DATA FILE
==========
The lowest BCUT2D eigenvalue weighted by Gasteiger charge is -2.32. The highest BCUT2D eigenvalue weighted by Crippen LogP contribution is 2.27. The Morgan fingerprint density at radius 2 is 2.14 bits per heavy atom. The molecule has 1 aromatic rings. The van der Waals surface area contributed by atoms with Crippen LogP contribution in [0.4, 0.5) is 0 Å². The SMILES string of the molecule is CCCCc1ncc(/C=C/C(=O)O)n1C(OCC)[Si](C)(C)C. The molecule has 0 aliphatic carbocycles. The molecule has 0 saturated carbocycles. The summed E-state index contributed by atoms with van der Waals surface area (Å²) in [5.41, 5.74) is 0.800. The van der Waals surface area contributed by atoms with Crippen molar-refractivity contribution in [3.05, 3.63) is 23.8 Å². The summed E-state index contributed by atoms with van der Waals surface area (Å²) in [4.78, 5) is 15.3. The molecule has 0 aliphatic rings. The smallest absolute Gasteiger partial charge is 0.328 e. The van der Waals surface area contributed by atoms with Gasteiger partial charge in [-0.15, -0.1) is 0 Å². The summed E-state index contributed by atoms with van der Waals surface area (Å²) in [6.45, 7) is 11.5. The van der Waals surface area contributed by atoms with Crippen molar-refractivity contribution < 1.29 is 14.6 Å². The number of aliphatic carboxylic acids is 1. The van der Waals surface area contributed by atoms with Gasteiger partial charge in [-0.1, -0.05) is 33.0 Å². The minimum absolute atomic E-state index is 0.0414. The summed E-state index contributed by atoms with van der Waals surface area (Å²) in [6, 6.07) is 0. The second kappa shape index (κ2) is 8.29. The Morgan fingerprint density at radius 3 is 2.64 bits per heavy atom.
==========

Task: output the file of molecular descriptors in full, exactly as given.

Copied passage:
The lowest BCUT2D eigenvalue weighted by Gasteiger charge is -2.32. The highest BCUT2D eigenvalue weighted by Crippen LogP contribution is 2.27. The Morgan fingerprint density at radius 2 is 2.14 bits per heavy atom. The molecule has 1 aromatic rings. The van der Waals surface area contributed by atoms with Crippen LogP contribution in [0.4, 0.5) is 0 Å². The SMILES string of the molecule is CCCCc1ncc(/C=C/C(=O)O)n1C(OCC)[Si](C)(C)C. The molecule has 0 aliphatic carbocycles. The molecule has 0 saturated carbocycles. The summed E-state index contributed by atoms with van der Waals surface area (Å²) in [5.41, 5.74) is 0.800. The van der Waals surface area contributed by atoms with Crippen molar-refractivity contribution in [3.05, 3.63) is 23.8 Å². The summed E-state index contributed by atoms with van der Waals surface area (Å²) in [4.78, 5) is 15.3. The molecule has 0 aliphatic rings. The smallest absolute Gasteiger partial charge is 0.328 e. The van der Waals surface area contributed by atoms with Gasteiger partial charge in [-0.15, -0.1) is 0 Å². The summed E-state index contributed by atoms with van der Waals surface area (Å²) in [6.45, 7) is 11.5. The van der Waals surface area contributed by atoms with Crippen molar-refractivity contribution < 1.29 is 14.6 Å². The number of aliphatic carboxylic acids is 1. The van der Waals surface area contributed by atoms with Gasteiger partial charge in [-0.1, -0.05) is 33.0 Å². The minimum absolute atomic E-state index is 0.0414. The summed E-state index contributed by atoms with van der Waals surface area (Å²) in [6, 6.07) is 0. The second kappa shape index (κ2) is 8.29. The Morgan fingerprint density at radius 3 is 2.64 bits per heavy atom.